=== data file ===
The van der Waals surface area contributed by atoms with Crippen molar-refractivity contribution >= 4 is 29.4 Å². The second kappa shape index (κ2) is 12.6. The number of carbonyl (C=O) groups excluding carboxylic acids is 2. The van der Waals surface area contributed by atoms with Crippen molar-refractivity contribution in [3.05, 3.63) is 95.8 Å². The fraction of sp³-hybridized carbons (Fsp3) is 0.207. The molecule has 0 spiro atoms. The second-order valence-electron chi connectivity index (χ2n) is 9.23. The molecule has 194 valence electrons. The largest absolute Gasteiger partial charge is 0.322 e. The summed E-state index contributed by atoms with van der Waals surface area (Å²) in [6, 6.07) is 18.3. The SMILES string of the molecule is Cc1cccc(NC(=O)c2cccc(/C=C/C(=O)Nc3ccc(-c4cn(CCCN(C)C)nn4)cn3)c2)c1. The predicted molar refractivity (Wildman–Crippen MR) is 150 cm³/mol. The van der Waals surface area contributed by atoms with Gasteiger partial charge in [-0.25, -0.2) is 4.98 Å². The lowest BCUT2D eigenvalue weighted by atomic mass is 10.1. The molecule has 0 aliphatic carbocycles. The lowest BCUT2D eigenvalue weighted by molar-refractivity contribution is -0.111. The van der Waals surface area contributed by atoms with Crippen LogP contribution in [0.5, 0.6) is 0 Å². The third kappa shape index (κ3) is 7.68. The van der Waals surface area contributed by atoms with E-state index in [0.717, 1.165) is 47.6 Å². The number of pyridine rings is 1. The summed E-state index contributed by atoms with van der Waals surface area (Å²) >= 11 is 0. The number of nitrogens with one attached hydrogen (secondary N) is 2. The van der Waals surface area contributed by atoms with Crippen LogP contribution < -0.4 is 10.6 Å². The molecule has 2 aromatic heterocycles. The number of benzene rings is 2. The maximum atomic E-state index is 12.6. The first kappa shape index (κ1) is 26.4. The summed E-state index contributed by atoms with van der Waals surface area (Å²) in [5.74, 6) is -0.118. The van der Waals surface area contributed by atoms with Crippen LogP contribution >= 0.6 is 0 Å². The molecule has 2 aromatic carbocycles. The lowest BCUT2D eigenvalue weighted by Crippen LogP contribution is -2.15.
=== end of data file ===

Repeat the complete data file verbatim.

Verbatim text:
The van der Waals surface area contributed by atoms with Crippen molar-refractivity contribution >= 4 is 29.4 Å². The second kappa shape index (κ2) is 12.6. The number of carbonyl (C=O) groups excluding carboxylic acids is 2. The van der Waals surface area contributed by atoms with Crippen molar-refractivity contribution in [3.05, 3.63) is 95.8 Å². The fraction of sp³-hybridized carbons (Fsp3) is 0.207. The molecule has 0 spiro atoms. The second-order valence-electron chi connectivity index (χ2n) is 9.23. The molecule has 194 valence electrons. The largest absolute Gasteiger partial charge is 0.322 e. The summed E-state index contributed by atoms with van der Waals surface area (Å²) in [6, 6.07) is 18.3. The SMILES string of the molecule is Cc1cccc(NC(=O)c2cccc(/C=C/C(=O)Nc3ccc(-c4cn(CCCN(C)C)nn4)cn3)c2)c1. The predicted molar refractivity (Wildman–Crippen MR) is 150 cm³/mol. The van der Waals surface area contributed by atoms with Gasteiger partial charge in [-0.25, -0.2) is 4.98 Å². The lowest BCUT2D eigenvalue weighted by atomic mass is 10.1. The molecule has 0 aliphatic carbocycles. The lowest BCUT2D eigenvalue weighted by molar-refractivity contribution is -0.111. The van der Waals surface area contributed by atoms with Crippen LogP contribution in [0.5, 0.6) is 0 Å². The third kappa shape index (κ3) is 7.68. The van der Waals surface area contributed by atoms with E-state index in [0.717, 1.165) is 47.6 Å². The number of pyridine rings is 1. The summed E-state index contributed by atoms with van der Waals surface area (Å²) >= 11 is 0. The number of nitrogens with one attached hydrogen (secondary N) is 2. The van der Waals surface area contributed by atoms with Crippen LogP contribution < -0.4 is 10.6 Å². The molecule has 2 aromatic heterocycles. The number of benzene rings is 2. The maximum atomic E-state index is 12.6. The first kappa shape index (κ1) is 26.4. The summed E-state index contributed by atoms with van der Waals surface area (Å²) in [5.74, 6) is -0.118. The van der Waals surface area contributed by atoms with Crippen LogP contribution >= 0.6 is 0 Å². The molecule has 2 aromatic carbocycles. The lowest BCUT2D eigenvalue weighted by Crippen LogP contribution is -2.15.